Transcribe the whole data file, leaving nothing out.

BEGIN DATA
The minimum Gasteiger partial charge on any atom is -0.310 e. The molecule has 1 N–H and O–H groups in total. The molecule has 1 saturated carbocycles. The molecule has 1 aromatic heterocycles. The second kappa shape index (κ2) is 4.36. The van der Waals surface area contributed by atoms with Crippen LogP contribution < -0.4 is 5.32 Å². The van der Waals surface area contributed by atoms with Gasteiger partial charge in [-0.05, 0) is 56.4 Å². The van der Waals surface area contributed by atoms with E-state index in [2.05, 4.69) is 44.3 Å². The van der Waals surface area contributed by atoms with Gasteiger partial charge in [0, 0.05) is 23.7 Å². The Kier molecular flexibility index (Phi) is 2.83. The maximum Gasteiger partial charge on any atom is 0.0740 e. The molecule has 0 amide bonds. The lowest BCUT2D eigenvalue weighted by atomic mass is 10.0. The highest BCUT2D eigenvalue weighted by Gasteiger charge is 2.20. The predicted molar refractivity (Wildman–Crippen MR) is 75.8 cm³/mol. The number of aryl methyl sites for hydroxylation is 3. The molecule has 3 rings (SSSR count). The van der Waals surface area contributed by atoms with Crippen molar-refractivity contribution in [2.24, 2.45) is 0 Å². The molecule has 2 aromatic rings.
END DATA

The minimum Gasteiger partial charge on any atom is -0.310 e. The molecule has 1 N–H and O–H groups in total. The molecule has 1 saturated carbocycles. The molecule has 1 aromatic heterocycles. The second kappa shape index (κ2) is 4.36. The van der Waals surface area contributed by atoms with Crippen LogP contribution < -0.4 is 5.32 Å². The van der Waals surface area contributed by atoms with Gasteiger partial charge in [-0.05, 0) is 56.4 Å². The van der Waals surface area contributed by atoms with E-state index in [2.05, 4.69) is 44.3 Å². The van der Waals surface area contributed by atoms with Gasteiger partial charge in [0, 0.05) is 23.7 Å². The Kier molecular flexibility index (Phi) is 2.83. The maximum Gasteiger partial charge on any atom is 0.0740 e. The molecule has 0 amide bonds. The lowest BCUT2D eigenvalue weighted by atomic mass is 10.0. The highest BCUT2D eigenvalue weighted by Gasteiger charge is 2.20. The predicted molar refractivity (Wildman–Crippen MR) is 75.8 cm³/mol. The number of aryl methyl sites for hydroxylation is 3. The molecule has 3 rings (SSSR count). The van der Waals surface area contributed by atoms with Crippen molar-refractivity contribution in [2.24, 2.45) is 0 Å². The molecule has 2 aromatic rings.